The muscle car taps into something psychologists call the reptile brain; the primitive, inner core of the human cortex. Higher functions of the intellect mean nothing to the reptile brain - all it wants is basic stimuli: sex, food, adrenalin... and big, fast, loud cars.

    [​IMG]

    The reptile brain is most likely the reason Las Vegas not only exists, but is the fastest growing city in the United States. 'Eat, Drink, Play,' say the signs downtown, 'Nude Girls,' 'Free Drinks for Players,' and 'All You Can Eat, All Day!' Hunter S Thompson knew this when he wrote Fear And Loathing In Las Vegas... A few tabs of acid and the casinos were crawling with voracious man-sized lizards. This is why deep down, we all want to drive a muscle car - whether we agree with them intellectually or not. What made the '67 Mustang different was that it had all this visceral caveman appeal, but it was also beautiful. Steve McQueen - a man of wealth and unquestionable taste - didn't drive a Pontiac Firebird, did he?

    Judge for yourself, but I think the 2005 'Stang is the best looking Mustang since. The interior is full of classy, Sixties retro touches, like the pony-badged steering wheel with the cruise control buttons hidden inside the alloy spokes.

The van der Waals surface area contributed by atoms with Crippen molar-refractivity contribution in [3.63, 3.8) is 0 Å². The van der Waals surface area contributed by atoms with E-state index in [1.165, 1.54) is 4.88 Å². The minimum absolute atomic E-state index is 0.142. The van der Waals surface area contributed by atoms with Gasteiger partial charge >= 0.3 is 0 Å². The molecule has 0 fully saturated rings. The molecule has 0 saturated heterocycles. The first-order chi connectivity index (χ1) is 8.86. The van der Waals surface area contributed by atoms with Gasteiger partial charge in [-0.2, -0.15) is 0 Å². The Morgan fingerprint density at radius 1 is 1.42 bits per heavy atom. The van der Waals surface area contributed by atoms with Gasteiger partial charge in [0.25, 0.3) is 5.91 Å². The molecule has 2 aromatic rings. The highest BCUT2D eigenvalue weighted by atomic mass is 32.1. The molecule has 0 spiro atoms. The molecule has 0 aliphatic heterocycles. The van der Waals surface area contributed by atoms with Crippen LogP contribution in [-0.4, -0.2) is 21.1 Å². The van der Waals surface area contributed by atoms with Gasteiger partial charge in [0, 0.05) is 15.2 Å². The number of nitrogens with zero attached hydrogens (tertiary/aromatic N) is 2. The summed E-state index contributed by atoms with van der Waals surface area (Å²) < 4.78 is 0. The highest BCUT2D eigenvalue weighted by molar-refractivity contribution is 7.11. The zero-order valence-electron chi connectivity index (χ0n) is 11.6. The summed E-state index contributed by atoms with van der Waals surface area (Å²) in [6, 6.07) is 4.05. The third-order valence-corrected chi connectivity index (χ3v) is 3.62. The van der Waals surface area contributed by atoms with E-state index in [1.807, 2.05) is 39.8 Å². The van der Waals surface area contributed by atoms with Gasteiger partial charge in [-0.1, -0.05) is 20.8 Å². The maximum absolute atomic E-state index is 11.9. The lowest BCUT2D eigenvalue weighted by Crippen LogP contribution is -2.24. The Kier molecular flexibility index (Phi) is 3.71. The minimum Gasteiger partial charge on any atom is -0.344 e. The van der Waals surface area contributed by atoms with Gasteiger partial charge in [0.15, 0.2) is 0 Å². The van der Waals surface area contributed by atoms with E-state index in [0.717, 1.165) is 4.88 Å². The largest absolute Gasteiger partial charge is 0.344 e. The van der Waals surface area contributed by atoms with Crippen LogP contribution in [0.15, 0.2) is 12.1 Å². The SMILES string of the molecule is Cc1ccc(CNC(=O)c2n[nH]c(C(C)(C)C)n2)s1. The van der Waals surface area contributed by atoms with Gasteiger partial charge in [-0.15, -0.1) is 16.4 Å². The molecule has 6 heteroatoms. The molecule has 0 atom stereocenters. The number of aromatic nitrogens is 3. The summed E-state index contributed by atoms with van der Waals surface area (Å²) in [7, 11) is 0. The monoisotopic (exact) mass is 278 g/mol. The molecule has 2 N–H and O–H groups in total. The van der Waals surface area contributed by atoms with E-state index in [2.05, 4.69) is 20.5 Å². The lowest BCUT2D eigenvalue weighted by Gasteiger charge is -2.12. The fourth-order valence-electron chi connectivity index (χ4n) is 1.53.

But look close up and you can see how Ford has kept costs down. Tap the big chrome rings around the clocks and they're plastic underneath, as are the 'aluminum'-look doorhandles. The handbrake and centre console too are made of cheap, brittle plastic.

    The Mustang's interior showcases an oddball innovation... the first ever colour-configurable instrument panel. Owners can mix and match lighting to create more than 125 different-coloured backgrounds. The idea is very Vegas but not very muscle car. It's hard to picture the guys down at Bud's Speed Shop asking each other whether the dash lights go with their new mauve slacks. No, I suspect their interest is more likely to be fired by the optional 1,000-watt, MP3-playing Shaker sound system.